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Uma Rapariga no Verão (1986)

Isabel, a girl in her late teens, is unable to determine herself and understand herself - lost in the memory of her late mother, living with her father and sister, and discovering love with... See full summary »



(story), (dialogue)


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Complete credited cast:
Isabel Galhardo ...
Diogo Dória ...
Diogo, Isabel's Boyfriend
José Manuel Mendes ...
José Manuel, Isabel's Father
Joaquim Leitão ...
João Perry ...
Hunter in Bar
Alexandra Guimarães ...
Joana, Isabel's Sister
Jorge Silva Melo ...
Radio Producer
Virgílio Castelo ...
Madalena Pinto Leite ...
António Manuel Guimarães
Rui Reininho ...
Guitar Player in Bar
Isabel Winter
Luís Maio
João Freitas Branco ...
Man Reading Paper in Bar


Isabel, a girl in her late teens, is unable to determine herself and understand herself - lost in the memory of her late mother, living with her father and sister, and discovering love with Diogo. Emptiness and somber perspectives of the future seem to encircle them, despite of moments of loud music in a nightclub or a sunny day at the beach. Written by Artemis-9

Plot Summary | Add Synopsis







Release Date:

11 December 1986 (Portugal)  »

Also Known As:

A Girl in Summer  »

Company Credits

Production Co:

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Technical Specs


| (director's cut)

Sound Mix:


Aspect Ratio:

1.33 : 1
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Did You Know?


Featured in Olhar o Cinema Português: 1896-2006 (1997) See more »


32 Frames for Orchestra
(theme music)
Written by: Andrew Poppy
Published in "Beatings of Wings"
(C) 1985 ZTT Records
See more »

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User Reviews

It's still the same old story...
6 November 2006 | by (Portugal) – See all my reviews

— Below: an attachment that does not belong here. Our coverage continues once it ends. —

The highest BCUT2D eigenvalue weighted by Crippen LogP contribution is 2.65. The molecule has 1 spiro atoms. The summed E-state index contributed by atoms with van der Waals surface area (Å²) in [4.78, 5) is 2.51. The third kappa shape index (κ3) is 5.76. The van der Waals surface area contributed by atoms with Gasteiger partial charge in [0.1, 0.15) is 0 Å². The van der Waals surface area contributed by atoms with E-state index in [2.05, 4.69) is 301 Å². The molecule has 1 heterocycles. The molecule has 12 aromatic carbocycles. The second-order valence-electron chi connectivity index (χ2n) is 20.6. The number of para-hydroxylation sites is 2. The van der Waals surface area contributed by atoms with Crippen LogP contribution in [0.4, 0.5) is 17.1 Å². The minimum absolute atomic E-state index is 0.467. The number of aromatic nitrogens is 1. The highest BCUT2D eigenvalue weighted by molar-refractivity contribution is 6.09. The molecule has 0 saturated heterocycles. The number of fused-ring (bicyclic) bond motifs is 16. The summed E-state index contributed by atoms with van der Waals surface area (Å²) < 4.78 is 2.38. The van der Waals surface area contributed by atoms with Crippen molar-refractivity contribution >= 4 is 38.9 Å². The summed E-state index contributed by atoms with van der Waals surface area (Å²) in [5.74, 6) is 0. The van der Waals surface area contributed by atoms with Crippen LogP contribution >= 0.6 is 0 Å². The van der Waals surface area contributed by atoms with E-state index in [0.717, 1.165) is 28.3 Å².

This could be... well just another Portuguese movie. But it had a special meaning, it was directed and produced by a few teachers of mine, and in my school many tried to see it, many went to the session our local Cinemateca provided, many went asking themselves what it would be like. I just happened to catch it at my work, at the national television's archives. Well, my friends, if you need another example that bad Portuguese movies are not stereotypes but in fact very real things, this it, the real example of how boring, badly dubbed, pretentious, tiresome, grey, badly illuminated and infuriatingly unbearable could be our movies twenty years ago. The problem is not the movie "per se" (I'm sure many those who participated in it feel sorry for themselves today), the problem is that two days ago I tuned in my TV and on was a Manoel de Oliveira movie from 2002 which looked exactly like this, or worse (even more pretentious). Bad acting included. Why isn't the audience even entitled to understand what are they talking about, or simply what they are saying? Why this obsession with complete disdain for the people who are already making an effort by continuing to watch the movie? This one's depressing, confusing and the worst part is that it could choose not to be. But maybe I am beating around the bush. It's a naive exercise in film-making, an irritating and amazingly boring one. But my sympathy for the director himself as a person is not in question. I learned a great deal from him back in my school days. My main problem is that in Portugal there are TOO MANY movies like these, to the point that the words "portuguese movie" are synonymous with "don't waste your time because it's boring, pretentious and impossible to watch until the end". 3 for some shots, and out of sympathy.

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